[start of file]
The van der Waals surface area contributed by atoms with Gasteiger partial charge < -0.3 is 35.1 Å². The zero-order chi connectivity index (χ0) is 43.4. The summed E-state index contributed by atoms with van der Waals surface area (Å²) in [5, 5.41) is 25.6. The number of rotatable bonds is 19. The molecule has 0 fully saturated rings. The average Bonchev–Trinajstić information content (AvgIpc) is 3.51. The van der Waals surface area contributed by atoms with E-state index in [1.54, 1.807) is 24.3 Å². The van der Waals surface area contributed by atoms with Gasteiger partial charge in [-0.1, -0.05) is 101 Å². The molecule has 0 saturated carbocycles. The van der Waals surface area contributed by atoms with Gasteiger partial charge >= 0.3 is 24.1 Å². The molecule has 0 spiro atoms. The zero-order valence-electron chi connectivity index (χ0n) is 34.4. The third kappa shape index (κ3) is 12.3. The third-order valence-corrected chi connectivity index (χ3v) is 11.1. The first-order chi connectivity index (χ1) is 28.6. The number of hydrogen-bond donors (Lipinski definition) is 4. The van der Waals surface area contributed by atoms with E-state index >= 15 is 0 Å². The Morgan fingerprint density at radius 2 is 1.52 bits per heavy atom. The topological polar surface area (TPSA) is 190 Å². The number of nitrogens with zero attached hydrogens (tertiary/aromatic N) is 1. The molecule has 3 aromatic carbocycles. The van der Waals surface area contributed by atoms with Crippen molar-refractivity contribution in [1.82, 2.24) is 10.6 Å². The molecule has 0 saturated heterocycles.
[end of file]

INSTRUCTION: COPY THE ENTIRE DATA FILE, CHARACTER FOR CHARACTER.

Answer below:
The van der Waals surface area contributed by atoms with Gasteiger partial charge < -0.3 is 35.1 Å². The zero-order chi connectivity index (χ0) is 43.4. The summed E-state index contributed by atoms with van der Waals surface area (Å²) in [5, 5.41) is 25.6. The number of rotatable bonds is 19. The molecule has 0 fully saturated rings. The average Bonchev–Trinajstić information content (AvgIpc) is 3.51. The van der Waals surface area contributed by atoms with E-state index in [1.54, 1.807) is 24.3 Å². The van der Waals surface area contributed by atoms with Gasteiger partial charge in [-0.1, -0.05) is 101 Å². The molecule has 0 saturated carbocycles. The van der Waals surface area contributed by atoms with Gasteiger partial charge >= 0.3 is 24.1 Å². The molecule has 0 spiro atoms. The zero-order valence-electron chi connectivity index (χ0n) is 34.4. The third kappa shape index (κ3) is 12.3. The third-order valence-corrected chi connectivity index (χ3v) is 11.1. The first-order chi connectivity index (χ1) is 28.6. The number of hydrogen-bond donors (Lipinski definition) is 4. The van der Waals surface area contributed by atoms with E-state index >= 15 is 0 Å². The Morgan fingerprint density at radius 2 is 1.52 bits per heavy atom. The topological polar surface area (TPSA) is 190 Å². The number of nitrogens with zero attached hydrogens (tertiary/aromatic N) is 1. The molecule has 3 aromatic carbocycles. The van der Waals surface area contributed by atoms with Crippen molar-refractivity contribution in [1.82, 2.24) is 10.6 Å². The molecule has 0 saturated heterocycles.